Noonan warns banks failure to reduce variable rates will cost them dearly
The State's six main banks face a "penal levy" if they resist reducing their mortgage rates.
Finance Minister Michael Noonan confirmed banks have agreed to start lowering their variable mortgage interest rates from July.
But he said he has the option of hiking the levy on lenders if they fail to reduce rates, and said the Government could also enact legislation to give the Central Bank powers to regulate high variable rates.
Variable rates here are 4.27pc, almost twice as high as the eurozone average.
The Government is understood to be seeking reductions of at least 0.75pc in variable rates.
Such a reduction would see a family on a €250,000 mortgage saving around €1,200 over a full year.
There are indications that AIB and its subsidiaries EBS and Haven will now implement the third cut in variable rates in six months.
Other banks will either drop their variable rates, or offer to allow all customers to benefit from attractive fixed and loan-to-value (LTV) rates, instead of restricting these low-cost rates to new customers only.
Mr Noonan met with the bosses of AIB, Bank of Ireland, Ulster Bank, Permanent TSB, ACC and KBC this week.
The minister would not specify what rate reductions he wants. But he said he will haul in the main banks again just before October's Budget to ensure rates come down.
"The issue of a penal banking levy in the Budget or powers for the Central Banks to regulate interest rates will be considered at that time if sufficient progress is not made," he warned.
Reporting on his meetings with the six main banks, Mr Noonan said he secured agreement from them to review their standard variable mortgage rates and present options and products to help reduce the burden on homeowners by the beginning of July.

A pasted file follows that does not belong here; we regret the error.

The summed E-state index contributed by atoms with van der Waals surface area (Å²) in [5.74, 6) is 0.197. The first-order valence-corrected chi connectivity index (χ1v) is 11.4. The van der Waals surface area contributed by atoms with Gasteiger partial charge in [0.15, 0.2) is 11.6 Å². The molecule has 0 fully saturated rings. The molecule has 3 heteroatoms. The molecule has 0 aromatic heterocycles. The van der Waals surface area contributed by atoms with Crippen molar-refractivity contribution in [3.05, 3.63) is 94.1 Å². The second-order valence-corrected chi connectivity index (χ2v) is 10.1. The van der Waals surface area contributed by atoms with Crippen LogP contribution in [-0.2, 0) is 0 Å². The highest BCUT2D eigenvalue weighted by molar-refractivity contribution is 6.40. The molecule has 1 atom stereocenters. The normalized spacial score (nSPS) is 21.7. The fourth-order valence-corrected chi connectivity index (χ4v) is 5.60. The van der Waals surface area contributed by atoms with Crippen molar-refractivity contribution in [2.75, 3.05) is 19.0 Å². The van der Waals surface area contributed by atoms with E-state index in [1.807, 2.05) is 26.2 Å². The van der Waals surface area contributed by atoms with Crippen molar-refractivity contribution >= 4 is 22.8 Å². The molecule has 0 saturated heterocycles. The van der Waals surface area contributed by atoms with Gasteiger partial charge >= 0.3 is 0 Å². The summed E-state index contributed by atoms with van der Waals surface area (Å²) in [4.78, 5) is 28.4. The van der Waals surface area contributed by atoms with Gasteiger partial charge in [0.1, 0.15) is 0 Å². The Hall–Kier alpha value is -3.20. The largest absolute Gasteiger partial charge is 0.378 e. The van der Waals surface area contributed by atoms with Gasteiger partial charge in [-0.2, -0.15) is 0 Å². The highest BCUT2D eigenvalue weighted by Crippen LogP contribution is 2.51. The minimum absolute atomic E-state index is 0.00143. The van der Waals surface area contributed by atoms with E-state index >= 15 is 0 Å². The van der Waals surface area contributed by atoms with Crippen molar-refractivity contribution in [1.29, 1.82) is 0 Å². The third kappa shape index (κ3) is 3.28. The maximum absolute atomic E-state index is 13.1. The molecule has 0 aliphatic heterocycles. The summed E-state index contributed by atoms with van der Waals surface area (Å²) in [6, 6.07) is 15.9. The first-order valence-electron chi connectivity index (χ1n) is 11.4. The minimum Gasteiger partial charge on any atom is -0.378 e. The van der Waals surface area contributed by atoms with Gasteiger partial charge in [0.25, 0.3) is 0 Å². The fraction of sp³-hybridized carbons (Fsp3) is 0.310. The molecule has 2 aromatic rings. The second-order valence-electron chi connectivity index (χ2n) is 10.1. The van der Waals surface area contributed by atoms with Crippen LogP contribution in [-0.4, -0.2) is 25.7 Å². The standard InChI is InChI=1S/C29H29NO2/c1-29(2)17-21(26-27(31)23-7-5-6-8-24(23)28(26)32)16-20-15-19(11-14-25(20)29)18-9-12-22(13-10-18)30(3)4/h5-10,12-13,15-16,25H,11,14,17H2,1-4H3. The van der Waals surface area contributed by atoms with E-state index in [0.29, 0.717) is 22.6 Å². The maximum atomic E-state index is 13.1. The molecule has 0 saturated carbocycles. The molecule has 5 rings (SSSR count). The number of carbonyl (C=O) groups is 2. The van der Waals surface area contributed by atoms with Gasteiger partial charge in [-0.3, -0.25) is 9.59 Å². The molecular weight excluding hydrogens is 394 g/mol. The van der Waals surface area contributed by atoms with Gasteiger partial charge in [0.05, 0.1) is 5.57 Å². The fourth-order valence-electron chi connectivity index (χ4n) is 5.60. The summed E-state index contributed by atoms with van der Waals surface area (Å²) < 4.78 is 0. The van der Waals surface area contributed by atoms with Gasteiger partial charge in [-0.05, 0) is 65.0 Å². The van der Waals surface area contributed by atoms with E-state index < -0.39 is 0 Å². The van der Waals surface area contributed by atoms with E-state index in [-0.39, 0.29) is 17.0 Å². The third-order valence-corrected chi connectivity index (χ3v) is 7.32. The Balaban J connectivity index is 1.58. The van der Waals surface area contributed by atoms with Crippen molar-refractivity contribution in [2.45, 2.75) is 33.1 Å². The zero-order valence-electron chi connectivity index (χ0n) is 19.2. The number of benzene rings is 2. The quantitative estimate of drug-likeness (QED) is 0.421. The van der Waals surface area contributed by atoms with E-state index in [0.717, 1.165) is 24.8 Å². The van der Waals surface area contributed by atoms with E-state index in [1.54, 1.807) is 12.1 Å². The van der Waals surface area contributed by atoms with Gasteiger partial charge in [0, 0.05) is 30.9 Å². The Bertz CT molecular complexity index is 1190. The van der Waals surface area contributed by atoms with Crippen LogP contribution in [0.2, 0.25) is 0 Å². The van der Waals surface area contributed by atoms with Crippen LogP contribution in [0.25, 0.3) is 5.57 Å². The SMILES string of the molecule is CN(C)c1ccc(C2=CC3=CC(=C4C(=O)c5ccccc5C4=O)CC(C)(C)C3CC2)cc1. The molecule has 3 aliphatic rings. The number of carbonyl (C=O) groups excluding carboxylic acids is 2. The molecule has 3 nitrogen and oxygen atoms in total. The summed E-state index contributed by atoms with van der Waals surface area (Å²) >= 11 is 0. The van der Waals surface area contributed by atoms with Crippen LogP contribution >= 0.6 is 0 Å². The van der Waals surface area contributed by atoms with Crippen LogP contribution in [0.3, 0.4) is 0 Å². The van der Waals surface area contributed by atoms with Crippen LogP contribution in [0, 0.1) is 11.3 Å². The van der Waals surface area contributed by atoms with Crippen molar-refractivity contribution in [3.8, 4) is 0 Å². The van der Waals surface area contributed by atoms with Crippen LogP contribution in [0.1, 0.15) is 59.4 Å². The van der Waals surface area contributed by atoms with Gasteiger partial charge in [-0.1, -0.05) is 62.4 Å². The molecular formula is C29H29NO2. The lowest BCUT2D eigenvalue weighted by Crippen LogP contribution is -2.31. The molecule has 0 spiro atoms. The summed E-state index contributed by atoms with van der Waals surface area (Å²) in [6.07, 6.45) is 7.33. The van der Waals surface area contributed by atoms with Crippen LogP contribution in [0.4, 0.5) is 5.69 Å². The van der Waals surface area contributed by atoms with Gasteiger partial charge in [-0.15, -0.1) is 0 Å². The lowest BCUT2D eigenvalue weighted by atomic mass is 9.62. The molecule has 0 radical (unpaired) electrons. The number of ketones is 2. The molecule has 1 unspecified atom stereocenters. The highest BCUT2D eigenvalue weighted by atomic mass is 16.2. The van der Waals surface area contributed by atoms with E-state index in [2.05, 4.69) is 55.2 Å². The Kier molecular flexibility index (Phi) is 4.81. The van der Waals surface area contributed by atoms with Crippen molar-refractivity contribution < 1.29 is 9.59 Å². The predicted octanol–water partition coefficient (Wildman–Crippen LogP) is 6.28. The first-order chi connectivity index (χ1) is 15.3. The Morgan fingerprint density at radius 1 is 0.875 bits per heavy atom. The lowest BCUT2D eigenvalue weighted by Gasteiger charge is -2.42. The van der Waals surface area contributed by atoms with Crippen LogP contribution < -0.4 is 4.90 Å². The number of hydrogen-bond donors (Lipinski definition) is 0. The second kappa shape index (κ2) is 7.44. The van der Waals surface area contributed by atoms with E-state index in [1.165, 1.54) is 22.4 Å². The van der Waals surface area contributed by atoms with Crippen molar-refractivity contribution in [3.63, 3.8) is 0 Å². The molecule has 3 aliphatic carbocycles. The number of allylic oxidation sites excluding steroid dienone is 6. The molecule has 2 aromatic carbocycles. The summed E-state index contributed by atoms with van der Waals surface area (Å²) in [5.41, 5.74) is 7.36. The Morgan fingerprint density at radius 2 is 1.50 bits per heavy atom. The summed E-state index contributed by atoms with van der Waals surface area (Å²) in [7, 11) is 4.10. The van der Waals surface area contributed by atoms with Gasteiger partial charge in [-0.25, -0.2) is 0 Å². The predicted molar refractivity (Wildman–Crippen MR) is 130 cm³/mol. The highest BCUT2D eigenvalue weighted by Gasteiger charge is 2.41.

"I outlined my view, that standard variable rates being charged in the Irish market are too high. There was agreement from all lenders that customers should have access to more competitive mortgage products as per my recommendation," Mr Noonan said.
The gap between European Central Bank rates and the variable rates charged by banks here is too wide, according to the report published by the minister yesterday and prepared for him by Central Bank governor Patrick Honohan.
The report warned that measures to force banks to lower variable rates could have a detrimental effect on banks.
It said the reasons for high variable rates include credit risk, profitability and competition issues.
"While higher than necessary lending rates do tend to act as a drag on the economic recovery, policy steps to interfere with the rates charged risk creating damaging side-effects," the Central Bank said.
Fianna Fáil's Michael McGrath welcomed the publication of the Central Bank report on the influences on standard variable mortgage pricing and called for a stepping-up of the campaign for mortgage fairness in Ireland.
He said the Central Bank report shows the mortgage market here is dysfunctional.